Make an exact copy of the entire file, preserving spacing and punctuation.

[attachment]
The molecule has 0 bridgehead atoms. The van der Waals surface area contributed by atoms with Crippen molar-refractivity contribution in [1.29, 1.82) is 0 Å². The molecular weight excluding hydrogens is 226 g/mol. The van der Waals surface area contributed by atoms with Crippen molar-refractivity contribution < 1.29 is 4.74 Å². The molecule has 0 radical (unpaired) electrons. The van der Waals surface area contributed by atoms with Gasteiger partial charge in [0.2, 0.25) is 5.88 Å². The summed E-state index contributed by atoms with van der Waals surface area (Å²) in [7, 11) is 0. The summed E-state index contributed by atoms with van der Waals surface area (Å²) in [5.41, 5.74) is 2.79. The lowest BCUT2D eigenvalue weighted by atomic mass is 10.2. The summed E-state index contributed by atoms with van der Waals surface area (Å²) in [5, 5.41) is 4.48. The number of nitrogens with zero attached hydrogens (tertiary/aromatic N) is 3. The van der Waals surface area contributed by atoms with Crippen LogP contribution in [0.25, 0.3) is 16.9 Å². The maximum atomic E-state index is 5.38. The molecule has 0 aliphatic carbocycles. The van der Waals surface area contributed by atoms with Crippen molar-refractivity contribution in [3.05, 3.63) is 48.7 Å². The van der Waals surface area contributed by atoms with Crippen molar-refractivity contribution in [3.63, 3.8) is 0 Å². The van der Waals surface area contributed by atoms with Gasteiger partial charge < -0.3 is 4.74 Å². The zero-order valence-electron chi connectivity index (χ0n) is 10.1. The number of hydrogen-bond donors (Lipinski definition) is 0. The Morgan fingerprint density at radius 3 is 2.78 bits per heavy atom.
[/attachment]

The molecule has 0 bridgehead atoms. The van der Waals surface area contributed by atoms with Crippen molar-refractivity contribution in [1.29, 1.82) is 0 Å². The molecular weight excluding hydrogens is 226 g/mol. The van der Waals surface area contributed by atoms with Crippen molar-refractivity contribution < 1.29 is 4.74 Å². The molecule has 0 radical (unpaired) electrons. The van der Waals surface area contributed by atoms with Gasteiger partial charge in [0.2, 0.25) is 5.88 Å². The summed E-state index contributed by atoms with van der Waals surface area (Å²) in [7, 11) is 0. The summed E-state index contributed by atoms with van der Waals surface area (Å²) in [5.41, 5.74) is 2.79. The lowest BCUT2D eigenvalue weighted by atomic mass is 10.2. The summed E-state index contributed by atoms with van der Waals surface area (Å²) in [5, 5.41) is 4.48. The number of nitrogens with zero attached hydrogens (tertiary/aromatic N) is 3. The van der Waals surface area contributed by atoms with Crippen LogP contribution in [0.25, 0.3) is 16.9 Å². The maximum atomic E-state index is 5.38. The molecule has 0 aliphatic carbocycles. The van der Waals surface area contributed by atoms with Crippen molar-refractivity contribution in [3.05, 3.63) is 48.7 Å². The van der Waals surface area contributed by atoms with Crippen molar-refractivity contribution in [3.63, 3.8) is 0 Å². The van der Waals surface area contributed by atoms with Gasteiger partial charge < -0.3 is 4.74 Å². The zero-order valence-electron chi connectivity index (χ0n) is 10.1. The number of hydrogen-bond donors (Lipinski definition) is 0. The Morgan fingerprint density at radius 3 is 2.78 bits per heavy atom.